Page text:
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Law Educator, Esq.
Law Educator, Esq., Attorney
Category: Employment Law
Satisfied Customers: 117359
Experience:  20+ Years of Employment Law Experience
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I was off 11/10/15. A Release Agreement was included that

Customer Question

I was laid off 11/10/15. A Release Agreement was included that was signed and a severance pay of one week's salary for each year of service. I had 12 years with the company.
The company recently lowered the retirement packages to a total 75yrs. I turned 66 years old 10/2/15.
Is there any recourse of the company cheating me out of an early retirement instead of laying before the planned issuing these retirement packages?
Submitted: 1 year ago.
Category: Employment Law
Expert:  Law Educator, Esq. replied 1 year ago.
Thank you for your question. I look forward to working with you to provide you the information you are seeking for educational purposes only.
Unfortunately, if they offered the retirement deal after they released you and you signed the agreement, you have no legal recourse to demand that deal. You can call them and ask for the deal, but legally I am sorry to say you do not have a right to that deal especially since you signed the severance agreement.
Signing the agreement said you cannot bring any other claims and everything was settled, so you cannot sue them for anything and you are bound by the terms of that agreement you signed.
Customer: replied 1 year ago.
This company planned to do this and if I had of known this I would not have signed off on it. They give you a 7 day grace period to revoke the agreement but if you don't know what is coming down the pipeline you are ultimately screwed.
Customer: replied 1 year ago.
I will not have any more questions except for saying that is the only question I had regarding this matter. I do not want to go threw a trial period. Am I still charged $38.00?
Expert:  Law Educator, Esq. replied 1 year ago.
Thank you for your reply.
I am sorry that you did not revoke the agreement after you signed it, but when people sign written agreements the court is forced to bind people to those agreements. The civil sanctions for you violating that agreement and now trying to sue could be extensive, including attorney's fees of the employer for having to respond to the suit.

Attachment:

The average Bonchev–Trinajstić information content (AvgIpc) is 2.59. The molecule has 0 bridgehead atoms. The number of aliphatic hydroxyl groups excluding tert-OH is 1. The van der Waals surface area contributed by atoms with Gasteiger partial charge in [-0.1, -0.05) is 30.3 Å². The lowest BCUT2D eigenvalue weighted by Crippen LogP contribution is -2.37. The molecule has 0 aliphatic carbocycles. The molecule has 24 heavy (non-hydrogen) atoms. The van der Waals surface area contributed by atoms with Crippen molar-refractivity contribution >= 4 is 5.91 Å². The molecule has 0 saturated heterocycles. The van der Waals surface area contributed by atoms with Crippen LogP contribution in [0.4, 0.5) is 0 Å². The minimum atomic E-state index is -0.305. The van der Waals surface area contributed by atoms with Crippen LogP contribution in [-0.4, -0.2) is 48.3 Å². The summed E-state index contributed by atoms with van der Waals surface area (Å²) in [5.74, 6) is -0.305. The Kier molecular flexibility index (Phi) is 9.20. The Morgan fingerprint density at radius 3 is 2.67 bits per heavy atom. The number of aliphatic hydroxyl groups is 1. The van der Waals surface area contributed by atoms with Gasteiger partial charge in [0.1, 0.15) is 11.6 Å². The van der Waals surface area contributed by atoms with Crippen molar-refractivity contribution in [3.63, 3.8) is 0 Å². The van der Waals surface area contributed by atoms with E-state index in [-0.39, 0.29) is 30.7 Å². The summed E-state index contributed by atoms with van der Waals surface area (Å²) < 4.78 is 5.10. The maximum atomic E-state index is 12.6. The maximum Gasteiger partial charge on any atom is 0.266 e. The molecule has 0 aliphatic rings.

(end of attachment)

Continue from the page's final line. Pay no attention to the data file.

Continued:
I do not know anything about your agreement with the site, I am not an employee of the site, but an independent user of the site and the experts get no credit for time spent with customers unless the customer leaves positive feedback and that is all the experts are told by the site.
Customer: replied 1 year ago.
It was unfortunately the answer I anticipated. I should have consulted a lawyer at the time this happened to determine if I had recourse by asking the question at that time.
Expert:  Law Educator, Esq. replied 1 year ago.
Thank you for your reply.
You really should not have signed the severance agreement without having it checked by an attorney, but unless you knew for certain they would be offering a retirement buyout you would qualify for, the attorney would not have been able to predict that for you, so it may not have helped at that time either.
Please do not forget to leave positive feedback, as the experts are not employees of the site and get no credit for spending time with customers unless they leave positive feedback. Thank you.
Customer: replied 1 year ago.
Ok well the answers I received from you are satisfactory. I'm not pleased how company's get away with this yet I should have known and just been prepared to fight it anyway. Thank you.
Expert:  Law Educator, Esq. replied 1 year ago.
Thank you for your reply.
Unfortunately, these companies change plans and deals all of the time, but once you sign and commit to something that is what you are committed to. (no different really than let's make a deal, once you take the money you can't change your mind and take curtain number one).